The Supreme Court.(HT File Photo)
The Supreme Court.(HT File Photo)

Supreme Court refuses to stay HC order granting bail to 3 students in Delhi riots case

"The issue is important. It has pan India ramifications and so we would like to issue notice and decide the matter for the good of the country," the Supreme Court said.
By hindustantimes.com, Hindustan Times, New Delhi
PUBLISHED ON JUN 18, 2021 01:41 PM IST

The Supreme Court said on Friday the decision on the bail for Asif Iqbal Tanha, Natasha Narwal and Devangana Kalita, released on Thursday night after spending more than a year in jail over alleged links to the violence in northeast Delhi last year, has "pan-India ramifications."

"The issue is important. It has pan-India ramifications and so we would like to issue notice and decide the matter for the good of the country," the Supreme Court said.

The top court also issued a notice on Delhi Police's appeal challenging the remarks made by the Delhi High Court while granting bail to activists Devangana Kalita, Natasha Narwal and Asif Iqbal Tanha.

The Supreme Court held that the order will not be treated as a precedent and the same shall not be relied upon by any parties in the case before any proceedings in any Court. The top court clarified that it has not interfered with the bail granted to the three accused at this stage. The matter will be taken up after July 19.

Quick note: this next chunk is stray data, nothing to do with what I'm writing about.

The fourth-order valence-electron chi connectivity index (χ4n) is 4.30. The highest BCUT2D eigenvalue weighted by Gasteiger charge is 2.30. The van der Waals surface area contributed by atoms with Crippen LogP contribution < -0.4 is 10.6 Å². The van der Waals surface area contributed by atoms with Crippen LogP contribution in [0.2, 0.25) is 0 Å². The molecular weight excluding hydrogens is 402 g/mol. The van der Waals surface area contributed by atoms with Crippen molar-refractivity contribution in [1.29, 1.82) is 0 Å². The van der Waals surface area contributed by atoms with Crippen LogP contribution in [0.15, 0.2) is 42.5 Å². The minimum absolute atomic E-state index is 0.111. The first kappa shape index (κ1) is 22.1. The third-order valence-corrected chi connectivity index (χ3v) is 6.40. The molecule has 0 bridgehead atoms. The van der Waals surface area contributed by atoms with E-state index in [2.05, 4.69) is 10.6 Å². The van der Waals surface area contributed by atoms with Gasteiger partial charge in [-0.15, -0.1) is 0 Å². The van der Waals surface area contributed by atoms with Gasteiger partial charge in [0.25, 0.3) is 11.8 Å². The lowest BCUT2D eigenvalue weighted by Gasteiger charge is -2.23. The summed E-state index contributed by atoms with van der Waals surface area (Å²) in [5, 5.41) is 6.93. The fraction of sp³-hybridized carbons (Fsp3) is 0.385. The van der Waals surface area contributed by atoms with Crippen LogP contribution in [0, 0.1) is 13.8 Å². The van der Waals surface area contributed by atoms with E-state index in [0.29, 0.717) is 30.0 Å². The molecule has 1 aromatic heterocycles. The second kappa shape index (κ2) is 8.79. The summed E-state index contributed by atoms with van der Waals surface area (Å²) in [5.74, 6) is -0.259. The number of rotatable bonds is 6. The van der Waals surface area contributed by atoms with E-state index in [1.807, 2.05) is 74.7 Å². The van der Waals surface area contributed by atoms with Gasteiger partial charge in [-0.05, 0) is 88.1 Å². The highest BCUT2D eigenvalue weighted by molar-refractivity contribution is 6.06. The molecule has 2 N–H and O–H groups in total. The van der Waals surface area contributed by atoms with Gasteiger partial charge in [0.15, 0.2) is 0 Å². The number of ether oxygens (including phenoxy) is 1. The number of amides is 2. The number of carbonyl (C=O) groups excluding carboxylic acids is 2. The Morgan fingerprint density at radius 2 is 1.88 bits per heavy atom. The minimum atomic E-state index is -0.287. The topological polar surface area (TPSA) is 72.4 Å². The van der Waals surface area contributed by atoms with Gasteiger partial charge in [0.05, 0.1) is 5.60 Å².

A Delhi HC bench comprising Justices Siddharth Mridul and AJ Bhambhani on Thursday passed the release orders for Natasha Narwal and Devangana Kalita, students of the Jawaharlal Nehru University (JNU) and Jamia Millia Islamia student Asif Iqbal Tanha. The three were granted bail previously on Tuesday by the Delhi HC regarding the northeast Delhi riots.

In its bail order on Tuesday, the Delhi High Court said that the allegations against the three students do not prima facie disclose the commission of any offense under sections of the Unlawful Activities (Prevention) Act (UAPA). The court also rules that the additional restrictions on the grant of bail also does not apply. The court further said that the line between terrorist activity and the constitutionally guaranteed right to protest is getting "somewhat blurred" in the mind of the State, "in its anxiety to suppress dissent."

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